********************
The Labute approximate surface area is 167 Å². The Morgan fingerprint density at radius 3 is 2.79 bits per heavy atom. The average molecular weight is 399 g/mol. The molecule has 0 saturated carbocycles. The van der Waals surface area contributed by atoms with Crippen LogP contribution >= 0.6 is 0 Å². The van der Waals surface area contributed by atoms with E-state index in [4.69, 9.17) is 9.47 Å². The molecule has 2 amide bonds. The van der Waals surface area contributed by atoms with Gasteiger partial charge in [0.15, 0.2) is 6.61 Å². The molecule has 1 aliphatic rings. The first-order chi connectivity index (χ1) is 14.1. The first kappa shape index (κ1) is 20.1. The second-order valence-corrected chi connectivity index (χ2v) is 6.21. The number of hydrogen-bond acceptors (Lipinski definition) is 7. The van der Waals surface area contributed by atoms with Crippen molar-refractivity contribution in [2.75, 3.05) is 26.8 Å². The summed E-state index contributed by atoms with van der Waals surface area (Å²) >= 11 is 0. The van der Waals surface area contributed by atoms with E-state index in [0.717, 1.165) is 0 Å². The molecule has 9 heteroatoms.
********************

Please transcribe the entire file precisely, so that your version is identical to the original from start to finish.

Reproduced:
The Labute approximate surface area is 167 Å². The Morgan fingerprint density at radius 3 is 2.79 bits per heavy atom. The average molecular weight is 399 g/mol. The molecule has 0 saturated carbocycles. The van der Waals surface area contributed by atoms with Crippen LogP contribution >= 0.6 is 0 Å². The van der Waals surface area contributed by atoms with E-state index in [4.69, 9.17) is 9.47 Å². The molecule has 2 amide bonds. The van der Waals surface area contributed by atoms with Gasteiger partial charge in [0.15, 0.2) is 6.61 Å². The molecule has 1 aliphatic rings. The first-order chi connectivity index (χ1) is 14.1. The first kappa shape index (κ1) is 20.1. The second-order valence-corrected chi connectivity index (χ2v) is 6.21. The number of hydrogen-bond acceptors (Lipinski definition) is 7. The van der Waals surface area contributed by atoms with Crippen molar-refractivity contribution in [2.75, 3.05) is 26.8 Å². The summed E-state index contributed by atoms with van der Waals surface area (Å²) >= 11 is 0. The van der Waals surface area contributed by atoms with E-state index in [0.717, 1.165) is 0 Å². The molecule has 9 heteroatoms.